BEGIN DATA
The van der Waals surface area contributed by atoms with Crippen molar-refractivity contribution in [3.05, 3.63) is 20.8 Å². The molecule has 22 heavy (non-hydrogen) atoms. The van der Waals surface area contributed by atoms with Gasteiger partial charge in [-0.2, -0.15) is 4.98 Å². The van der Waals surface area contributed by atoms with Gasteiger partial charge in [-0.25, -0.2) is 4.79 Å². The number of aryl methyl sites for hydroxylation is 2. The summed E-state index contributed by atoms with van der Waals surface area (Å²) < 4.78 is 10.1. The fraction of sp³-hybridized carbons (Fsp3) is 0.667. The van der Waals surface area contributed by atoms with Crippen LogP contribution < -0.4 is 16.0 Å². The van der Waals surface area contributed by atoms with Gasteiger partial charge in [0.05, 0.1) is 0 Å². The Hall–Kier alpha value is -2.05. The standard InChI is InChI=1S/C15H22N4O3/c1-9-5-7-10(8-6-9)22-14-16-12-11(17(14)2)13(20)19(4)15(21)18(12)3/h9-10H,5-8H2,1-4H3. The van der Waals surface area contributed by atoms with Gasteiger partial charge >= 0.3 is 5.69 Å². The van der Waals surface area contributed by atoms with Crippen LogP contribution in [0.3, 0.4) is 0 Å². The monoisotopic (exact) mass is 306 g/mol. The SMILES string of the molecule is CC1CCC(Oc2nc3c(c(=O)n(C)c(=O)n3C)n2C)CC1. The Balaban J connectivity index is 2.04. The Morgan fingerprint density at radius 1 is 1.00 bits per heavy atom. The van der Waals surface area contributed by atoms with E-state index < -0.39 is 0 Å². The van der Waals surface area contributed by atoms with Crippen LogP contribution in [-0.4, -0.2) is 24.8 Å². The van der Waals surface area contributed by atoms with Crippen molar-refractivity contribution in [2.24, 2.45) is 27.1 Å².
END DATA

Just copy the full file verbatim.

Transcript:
The van der Waals surface area contributed by atoms with Crippen molar-refractivity contribution in [3.05, 3.63) is 20.8 Å². The molecule has 22 heavy (non-hydrogen) atoms. The van der Waals surface area contributed by atoms with Gasteiger partial charge in [-0.2, -0.15) is 4.98 Å². The van der Waals surface area contributed by atoms with Gasteiger partial charge in [-0.25, -0.2) is 4.79 Å². The number of aryl methyl sites for hydroxylation is 2. The summed E-state index contributed by atoms with van der Waals surface area (Å²) < 4.78 is 10.1. The fraction of sp³-hybridized carbons (Fsp3) is 0.667. The van der Waals surface area contributed by atoms with Crippen LogP contribution < -0.4 is 16.0 Å². The van der Waals surface area contributed by atoms with Gasteiger partial charge in [0.05, 0.1) is 0 Å². The Hall–Kier alpha value is -2.05. The standard InChI is InChI=1S/C15H22N4O3/c1-9-5-7-10(8-6-9)22-14-16-12-11(17(14)2)13(20)19(4)15(21)18(12)3/h9-10H,5-8H2,1-4H3. The van der Waals surface area contributed by atoms with Gasteiger partial charge >= 0.3 is 5.69 Å². The van der Waals surface area contributed by atoms with Crippen LogP contribution in [0.3, 0.4) is 0 Å². The monoisotopic (exact) mass is 306 g/mol. The SMILES string of the molecule is CC1CCC(Oc2nc3c(c(=O)n(C)c(=O)n3C)n2C)CC1. The Balaban J connectivity index is 2.04. The Morgan fingerprint density at radius 1 is 1.00 bits per heavy atom. The van der Waals surface area contributed by atoms with E-state index < -0.39 is 0 Å². The van der Waals surface area contributed by atoms with Crippen LogP contribution in [-0.4, -0.2) is 24.8 Å². The van der Waals surface area contributed by atoms with Crippen molar-refractivity contribution in [2.24, 2.45) is 27.1 Å².